A response – published in the British Medical Journal – to the argument put forward by Jauhar et al who support the current scale of antidepressant prescribing, including for mild conditions, and for those provoked by social and economic conditions:
We thank Jauhar and colleagues for their comments on our letter. Their overall point seems to be that the current scale of antidepressant use is not of concern, and that the use of antidepressants for mild conditions and those provoked by social and economic conditions is justified. We address their points in order.
Antidepressants lead to a range of adverse events as evidenced in matched comparisons of antidepressant users showing a higher incidence of increased weight gain and increases in falls, cardiovascular disease, bleeding and mortality. These studies carry a risk of residual confounding but they are consistent and highlight the lack of long-term randomised trials that can establish the incidence, prevalence and severity of antidepressant adverse effects definitively, which is a concern for all, but particularly those with milder conditions. A precautionary approach would be prudent. More than 50% of patients using common antidepressants experience treatment-emergent sexual dysfunction in double-blind randomised controlled trials,3 which, according to the EMA, can persist after cessation.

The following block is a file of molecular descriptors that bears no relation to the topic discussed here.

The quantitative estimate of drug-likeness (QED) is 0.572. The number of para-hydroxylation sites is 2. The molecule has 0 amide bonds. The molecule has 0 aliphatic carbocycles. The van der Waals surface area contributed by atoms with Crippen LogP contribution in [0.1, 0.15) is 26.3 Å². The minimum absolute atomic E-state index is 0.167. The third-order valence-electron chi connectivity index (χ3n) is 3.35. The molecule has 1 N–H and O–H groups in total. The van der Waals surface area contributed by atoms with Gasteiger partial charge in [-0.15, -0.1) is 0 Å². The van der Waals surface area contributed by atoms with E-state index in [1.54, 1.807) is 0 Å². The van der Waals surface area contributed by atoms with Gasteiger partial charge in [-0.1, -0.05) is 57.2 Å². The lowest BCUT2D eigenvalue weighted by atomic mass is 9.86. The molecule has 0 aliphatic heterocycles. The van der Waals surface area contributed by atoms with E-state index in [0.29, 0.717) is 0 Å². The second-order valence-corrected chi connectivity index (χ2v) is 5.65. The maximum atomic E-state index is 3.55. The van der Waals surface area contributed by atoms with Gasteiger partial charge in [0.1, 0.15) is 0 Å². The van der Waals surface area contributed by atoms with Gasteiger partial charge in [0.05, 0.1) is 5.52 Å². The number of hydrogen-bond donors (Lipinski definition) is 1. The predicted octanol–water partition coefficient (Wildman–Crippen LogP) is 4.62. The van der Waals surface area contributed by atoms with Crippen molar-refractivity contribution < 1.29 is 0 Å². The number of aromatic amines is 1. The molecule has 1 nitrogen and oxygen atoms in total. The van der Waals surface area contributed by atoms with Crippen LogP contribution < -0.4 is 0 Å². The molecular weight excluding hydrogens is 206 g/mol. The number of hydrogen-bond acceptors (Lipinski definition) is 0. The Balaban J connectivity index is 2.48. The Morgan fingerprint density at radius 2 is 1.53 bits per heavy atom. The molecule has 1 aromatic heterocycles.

They question the extent of withdrawal symptoms. They give a “worst case” scenario figure of symptoms in 25% of people. This still represents millions of people but the evidence they cite is for patients who have been on antidepressants for just 17.2 weeks on average. The median duration of antidepressant use is more than 2 years in the UK  and there is a clear dose-response relationship between duration of use and risk of withdrawal effects, with incidence and severity rising after 6 months of use. Double-blind randomised controlled trials (conducted by drug companies) demonstrate that 50% of patients stopping antidepressants experience withdrawal effects. The RCT in the NEJM does not measure the severity of withdrawal per se, but usefully demonstrated withdrawal effects that lasted for months on average, consistent with a protracted withdrawal syndrome. …”
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